Dan Weirback, president of Weyerbacher Brewery and Keith Weinhold, Sr. Vice President – Operations, Lehigh Valley Health Network at Weyerbacher Brewery
Weyerbacher Brewery in Easton decided to help area cancer patients, they focused on producing a microbrew named Althea to be sold during Breast Cancer Awareness month in October. After selling out in just a month, Dan and Susan Weirback, Weyerbacher’s owners, returned to Lehigh Valley Health Network (LVHN) with a check from this successful fundraiser.
“We produced 1000 cases of Althea,” says Dan Weirback, president of Weyerbacher Brewery. “And we were amazed at how quickly those cases were distributed.”
The microbrew was sold at locations throughout the community, and was featured at LVHN’s Nite Lites gala held in October. For each bottle of the Belgian-style dubbel, brewed with plums, Weyerbacher set aside $1 for the fundraiser. Read More
Girl Scout Troop 3580 (l-r): Natalie Mosier Madison Finley, Ashley Mosier, Angela Heffley, Julia Finley and Samantha Shupp. Clinton Crable and Beatrice Dunlap, seated.
Madison Finley and fellow members of Girl Scout Troop 3580 of Palmerton, Pa., felt the need to give something back to the community on Thanksgiving. Finley’s mother, Tammy, a Lehigh Valley Health Network physical therapist, knows not every family is fortunate enough to be able to spend the holidays where they want to. She suggested they make meals for guests of the health network’s Hackerman-Patz House, and that’s just what they did.
Karen Forbes’ Thanksgiving holiday will include family, turkey and immense gratitude to whomever gave her the healthy kidney that’s now resting on her right side below her abdomen in her pelvis. A donor, who wishes to remain anonymous, offered the organ to the Lehigh Valley Health Network (LVHN) Transplant Center earlier this year. The week before Thanksgiving was chosen for the surgery, so the recipient would have a healthy kidney and be home for the holiday, the donor explained. “I want people to remember Thanksgiving. It seems to get forgotten between Halloween and Christmas.”
It was an excellent match for Forbes. On Nov. 20, it was removed from the donor, then immediately sewn into Forbes. Her own kidneys were severely weakened from years of polycystic kidney disease, a genetic condition that causes cysts to form on the kidneys, from which they became enlarged. Without a healthy kidney, dialysis treatments were looming in a few months.
“I wish the best for the recipient,” says the donor. “I’ve always thought it’s better to give than to receive.”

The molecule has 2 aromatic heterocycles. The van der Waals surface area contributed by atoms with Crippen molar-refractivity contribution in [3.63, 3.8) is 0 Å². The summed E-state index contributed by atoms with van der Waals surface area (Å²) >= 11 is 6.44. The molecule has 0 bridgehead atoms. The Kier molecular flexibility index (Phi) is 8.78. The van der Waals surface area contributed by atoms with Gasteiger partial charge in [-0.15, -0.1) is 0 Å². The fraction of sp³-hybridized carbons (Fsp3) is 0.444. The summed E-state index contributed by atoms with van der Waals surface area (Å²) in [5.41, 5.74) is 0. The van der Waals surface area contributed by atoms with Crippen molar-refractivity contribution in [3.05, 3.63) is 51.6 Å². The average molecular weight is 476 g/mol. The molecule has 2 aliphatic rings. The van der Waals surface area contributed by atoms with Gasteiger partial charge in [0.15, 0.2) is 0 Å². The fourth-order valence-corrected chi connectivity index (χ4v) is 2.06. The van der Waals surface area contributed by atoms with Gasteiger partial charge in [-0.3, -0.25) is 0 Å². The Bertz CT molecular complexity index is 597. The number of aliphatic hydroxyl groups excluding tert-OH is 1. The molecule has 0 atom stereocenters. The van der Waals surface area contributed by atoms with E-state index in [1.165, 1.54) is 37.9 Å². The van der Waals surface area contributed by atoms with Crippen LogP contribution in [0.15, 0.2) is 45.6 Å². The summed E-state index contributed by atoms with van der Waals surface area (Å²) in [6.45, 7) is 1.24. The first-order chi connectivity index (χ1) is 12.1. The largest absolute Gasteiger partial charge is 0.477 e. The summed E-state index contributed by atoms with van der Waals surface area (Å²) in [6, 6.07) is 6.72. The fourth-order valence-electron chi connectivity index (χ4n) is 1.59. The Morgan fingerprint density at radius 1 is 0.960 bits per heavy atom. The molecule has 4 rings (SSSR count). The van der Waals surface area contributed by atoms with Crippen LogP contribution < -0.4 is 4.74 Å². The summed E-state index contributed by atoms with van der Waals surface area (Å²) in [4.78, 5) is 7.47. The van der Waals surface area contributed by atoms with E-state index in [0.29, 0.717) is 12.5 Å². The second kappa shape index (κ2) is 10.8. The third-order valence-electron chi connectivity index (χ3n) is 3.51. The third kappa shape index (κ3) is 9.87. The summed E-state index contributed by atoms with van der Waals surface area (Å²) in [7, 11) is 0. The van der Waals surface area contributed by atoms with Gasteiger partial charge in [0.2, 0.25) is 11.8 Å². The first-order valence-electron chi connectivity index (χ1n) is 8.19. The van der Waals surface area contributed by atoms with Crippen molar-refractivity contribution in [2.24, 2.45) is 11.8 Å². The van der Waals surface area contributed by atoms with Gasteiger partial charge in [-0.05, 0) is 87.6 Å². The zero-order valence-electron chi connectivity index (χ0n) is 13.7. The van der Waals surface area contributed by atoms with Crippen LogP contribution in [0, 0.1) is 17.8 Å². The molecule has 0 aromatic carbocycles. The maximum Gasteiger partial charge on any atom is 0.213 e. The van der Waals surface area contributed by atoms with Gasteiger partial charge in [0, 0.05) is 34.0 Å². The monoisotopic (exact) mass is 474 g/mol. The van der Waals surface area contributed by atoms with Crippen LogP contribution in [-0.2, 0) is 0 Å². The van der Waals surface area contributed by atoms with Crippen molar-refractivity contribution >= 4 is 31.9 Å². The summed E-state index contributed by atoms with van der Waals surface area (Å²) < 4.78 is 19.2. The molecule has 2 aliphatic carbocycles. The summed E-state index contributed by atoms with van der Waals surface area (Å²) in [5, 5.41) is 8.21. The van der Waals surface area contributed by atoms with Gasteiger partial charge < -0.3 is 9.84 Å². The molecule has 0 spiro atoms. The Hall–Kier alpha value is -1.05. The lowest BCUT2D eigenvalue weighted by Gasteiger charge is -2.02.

If you’re struggling to stay awake while you’re behind the wheel, you are just as dangerous as a drunk driver. That’s the message from experts including the National Highway Traffic Safety Administration (NHTSA), which says drowsy driving results in tens of thousands of motor-vehicle crashes and injuries every year.
When you’re driving while sleepy, your reaction time, vigilance, attention and ability to process information suffer, the NHTSA says.
“Thanksgiving is the heaviest travel time of the year, and many people will be on the roads who may be drowsy during their trip,” says Lehigh Valley Health Network (LVHN) trauma prevention coordinator Bill McQuilken. “People need to watch for signs of fatigue. You know when you’re tired or fatigued. You start to fall asleep behind the wheel. You start traveling into the next lane or weaving on the highway.”
Several factors can contribute to drowsy driving. The big one is getting insufficient sleep. The average adult needs seven to nine hours of sleep but gets much less. “We’re running on full speed doing everything we try to do and not getting enough sleep,” McQuilken says.
Here are two solutions when you’re feeling drowsy while driving: stop to rest or consume caffeine. Read More
Police participate in a training exercise in May at Lehigh Valley Hospital.
If you are at Lehigh Valley Hospital-Cedar Crest on Saturday, Nov. 16, and observe a large police and emergency response, please know that it is only a drill. Lehigh Valley Health Network’s (LVHN) office of emergency preparedness is joining with many local police, fire, EMS and other emergency agencies to conduct an active shooter exercise.
The goals of the training event are to create a lifelike scenario to test the abilities of first responders to handle a critical incident, as well as to assess the coordination between LVHN and the community’s first response agencies. The joint exercise also will provide a valuable learning experience for first responders on how best to manage a critical incident in a unique industrial environment such as a hospital.
For the protection of the public and hospital, staff notices will be posted, and each participant will be clearly identified by wearing a brightly colored mesh vest, a police uniform or an LVHN security uniform. In addition, hospital security and law enforcement agencies will be taking extra precautions to ensure everyone’s safety. The drill will not interfere with or impact patient care.